Now to Question #2:
What do you do if you think your spouse or other loved one is spending too much time online (or may even be addicted to being online (blogging, gaming, chatting, Twittering, Facebooking or other social networking, etc.))?
Please note that I am no expert, but I have spent some time thinking about this topic. Some of my background is in human psychology, and I have continued to study about about human behavior and relationships. I also believe that addictions are one of the major problems of our time — and none of us is immune to them! Even good things, out of balance, can become vices, so we all have to be on alert.
My suspicion is that someone who is spending a lot of time online could fall into a few different camps. One may be someone who isn’t really aware of how much time he/she is spending. If you have a good relationship, a simple discussion might be helpful. “Hey, I’ve noticed that you have been online a lot lately. I miss talking to you and spending time with you.” Sometimes a simple invitation to plug back into real life may be sufficient.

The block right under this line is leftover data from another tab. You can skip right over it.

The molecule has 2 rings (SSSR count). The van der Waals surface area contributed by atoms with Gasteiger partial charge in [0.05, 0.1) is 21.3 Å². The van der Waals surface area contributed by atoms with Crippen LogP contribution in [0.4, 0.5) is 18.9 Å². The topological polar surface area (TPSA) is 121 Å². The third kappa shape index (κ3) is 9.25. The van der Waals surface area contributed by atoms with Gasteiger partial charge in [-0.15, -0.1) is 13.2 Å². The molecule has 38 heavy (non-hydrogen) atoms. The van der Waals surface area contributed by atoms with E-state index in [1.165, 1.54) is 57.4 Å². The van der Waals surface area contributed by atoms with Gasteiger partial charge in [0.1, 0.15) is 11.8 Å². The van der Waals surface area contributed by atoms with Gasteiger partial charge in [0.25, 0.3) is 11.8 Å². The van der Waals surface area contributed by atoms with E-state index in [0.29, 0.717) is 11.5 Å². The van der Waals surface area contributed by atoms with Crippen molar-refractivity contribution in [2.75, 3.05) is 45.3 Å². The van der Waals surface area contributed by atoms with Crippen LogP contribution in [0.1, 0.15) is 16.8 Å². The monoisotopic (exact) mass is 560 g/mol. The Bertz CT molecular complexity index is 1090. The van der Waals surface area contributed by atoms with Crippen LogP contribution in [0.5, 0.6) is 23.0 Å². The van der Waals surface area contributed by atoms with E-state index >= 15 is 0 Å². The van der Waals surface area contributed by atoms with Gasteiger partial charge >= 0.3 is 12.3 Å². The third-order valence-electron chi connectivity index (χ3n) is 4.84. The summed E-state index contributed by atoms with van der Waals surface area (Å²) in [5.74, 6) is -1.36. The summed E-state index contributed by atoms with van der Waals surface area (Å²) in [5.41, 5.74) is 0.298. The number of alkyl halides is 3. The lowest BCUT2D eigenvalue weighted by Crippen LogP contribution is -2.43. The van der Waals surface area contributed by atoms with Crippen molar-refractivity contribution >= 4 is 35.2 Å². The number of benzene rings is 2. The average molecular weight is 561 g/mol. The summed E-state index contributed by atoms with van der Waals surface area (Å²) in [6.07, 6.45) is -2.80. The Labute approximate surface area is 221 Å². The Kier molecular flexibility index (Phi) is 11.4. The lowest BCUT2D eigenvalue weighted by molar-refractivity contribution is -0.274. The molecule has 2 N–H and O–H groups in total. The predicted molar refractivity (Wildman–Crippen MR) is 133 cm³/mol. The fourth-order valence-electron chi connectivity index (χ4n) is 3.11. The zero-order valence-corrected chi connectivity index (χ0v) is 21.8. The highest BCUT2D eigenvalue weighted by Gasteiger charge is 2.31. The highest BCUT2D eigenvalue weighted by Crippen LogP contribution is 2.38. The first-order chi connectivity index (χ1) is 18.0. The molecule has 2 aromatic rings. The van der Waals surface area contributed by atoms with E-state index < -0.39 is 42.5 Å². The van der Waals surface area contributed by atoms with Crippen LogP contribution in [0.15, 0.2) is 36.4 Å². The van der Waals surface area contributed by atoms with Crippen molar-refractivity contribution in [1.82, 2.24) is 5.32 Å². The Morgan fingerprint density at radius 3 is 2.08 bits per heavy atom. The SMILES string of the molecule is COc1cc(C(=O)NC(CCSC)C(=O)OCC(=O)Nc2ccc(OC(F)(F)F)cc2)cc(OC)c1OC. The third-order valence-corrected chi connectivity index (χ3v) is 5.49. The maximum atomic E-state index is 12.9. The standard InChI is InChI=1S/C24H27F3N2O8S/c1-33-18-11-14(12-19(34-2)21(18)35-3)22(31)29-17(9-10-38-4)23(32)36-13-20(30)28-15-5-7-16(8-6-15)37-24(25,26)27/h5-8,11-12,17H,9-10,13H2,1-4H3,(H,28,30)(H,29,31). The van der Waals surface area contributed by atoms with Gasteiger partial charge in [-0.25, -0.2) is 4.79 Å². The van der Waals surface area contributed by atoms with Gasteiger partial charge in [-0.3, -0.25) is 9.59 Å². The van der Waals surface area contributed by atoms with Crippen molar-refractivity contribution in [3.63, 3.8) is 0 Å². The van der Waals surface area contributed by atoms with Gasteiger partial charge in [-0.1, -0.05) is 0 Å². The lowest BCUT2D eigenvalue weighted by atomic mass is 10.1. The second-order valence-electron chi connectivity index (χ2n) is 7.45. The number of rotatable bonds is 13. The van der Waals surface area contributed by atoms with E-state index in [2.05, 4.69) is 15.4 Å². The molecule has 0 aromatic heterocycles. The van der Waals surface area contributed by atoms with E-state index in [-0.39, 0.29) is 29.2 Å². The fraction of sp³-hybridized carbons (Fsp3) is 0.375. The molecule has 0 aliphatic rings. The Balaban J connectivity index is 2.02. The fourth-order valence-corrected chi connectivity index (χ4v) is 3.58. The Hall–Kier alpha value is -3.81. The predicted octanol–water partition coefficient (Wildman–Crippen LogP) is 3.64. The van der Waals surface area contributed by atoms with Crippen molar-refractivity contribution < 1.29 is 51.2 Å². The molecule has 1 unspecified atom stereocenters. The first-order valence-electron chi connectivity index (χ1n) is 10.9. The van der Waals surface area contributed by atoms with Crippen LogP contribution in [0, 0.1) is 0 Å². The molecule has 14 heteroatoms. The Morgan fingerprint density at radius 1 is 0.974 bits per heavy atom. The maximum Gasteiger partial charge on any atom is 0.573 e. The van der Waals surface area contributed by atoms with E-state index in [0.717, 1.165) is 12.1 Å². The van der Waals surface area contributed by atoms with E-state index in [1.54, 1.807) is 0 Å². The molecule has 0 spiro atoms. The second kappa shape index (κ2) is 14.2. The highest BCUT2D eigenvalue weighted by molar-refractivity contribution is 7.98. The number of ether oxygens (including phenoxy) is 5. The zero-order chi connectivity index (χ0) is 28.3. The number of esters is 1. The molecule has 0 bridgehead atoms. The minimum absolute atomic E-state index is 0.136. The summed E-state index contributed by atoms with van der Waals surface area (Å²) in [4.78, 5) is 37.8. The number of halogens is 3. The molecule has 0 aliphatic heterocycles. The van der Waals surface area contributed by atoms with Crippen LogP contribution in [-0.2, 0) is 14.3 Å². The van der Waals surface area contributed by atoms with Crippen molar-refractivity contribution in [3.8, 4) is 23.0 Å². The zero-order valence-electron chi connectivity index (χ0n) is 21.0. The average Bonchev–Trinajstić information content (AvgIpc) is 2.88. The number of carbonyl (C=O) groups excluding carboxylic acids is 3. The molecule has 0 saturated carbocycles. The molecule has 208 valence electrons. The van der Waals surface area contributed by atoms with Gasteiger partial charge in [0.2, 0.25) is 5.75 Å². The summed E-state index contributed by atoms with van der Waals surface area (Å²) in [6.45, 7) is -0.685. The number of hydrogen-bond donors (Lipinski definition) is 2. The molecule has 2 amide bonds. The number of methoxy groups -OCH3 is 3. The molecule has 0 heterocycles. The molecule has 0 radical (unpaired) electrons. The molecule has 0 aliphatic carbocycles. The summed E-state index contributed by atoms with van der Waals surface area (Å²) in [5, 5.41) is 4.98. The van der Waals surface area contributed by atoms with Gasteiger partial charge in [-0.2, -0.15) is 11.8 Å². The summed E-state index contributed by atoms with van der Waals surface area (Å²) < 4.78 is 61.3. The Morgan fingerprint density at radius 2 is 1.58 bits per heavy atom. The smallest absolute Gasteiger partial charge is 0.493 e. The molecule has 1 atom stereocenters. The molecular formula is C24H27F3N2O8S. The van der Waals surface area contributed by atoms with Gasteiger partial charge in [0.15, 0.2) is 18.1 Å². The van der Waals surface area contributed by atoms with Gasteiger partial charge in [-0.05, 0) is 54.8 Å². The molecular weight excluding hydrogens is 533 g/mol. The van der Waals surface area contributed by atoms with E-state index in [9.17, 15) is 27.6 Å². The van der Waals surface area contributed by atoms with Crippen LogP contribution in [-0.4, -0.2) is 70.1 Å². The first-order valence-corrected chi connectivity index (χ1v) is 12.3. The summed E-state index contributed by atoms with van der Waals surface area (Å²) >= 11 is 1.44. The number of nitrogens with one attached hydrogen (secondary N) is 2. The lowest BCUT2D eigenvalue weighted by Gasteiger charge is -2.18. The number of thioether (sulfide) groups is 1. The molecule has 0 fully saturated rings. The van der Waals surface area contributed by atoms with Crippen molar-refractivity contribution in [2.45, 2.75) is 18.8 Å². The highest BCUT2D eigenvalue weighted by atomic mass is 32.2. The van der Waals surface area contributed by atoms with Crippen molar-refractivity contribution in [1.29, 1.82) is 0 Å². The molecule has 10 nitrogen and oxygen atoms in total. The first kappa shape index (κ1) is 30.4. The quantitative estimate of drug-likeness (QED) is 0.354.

I think there could be others who are a bit more engrossed, and who might feel threatened by such a direct approach. Perhaps the mentioning of the excessive online involvement may trigger guilt because they know they are online too much, but may not want to face that reality right now. I can’t help but think in such a situation, that person might likely be doing it to fill a void, to escape from stress, or to “feel connected” in some way. Unfortunately, I do think that such behavior can become an addiction. But their behavior is not yours to change.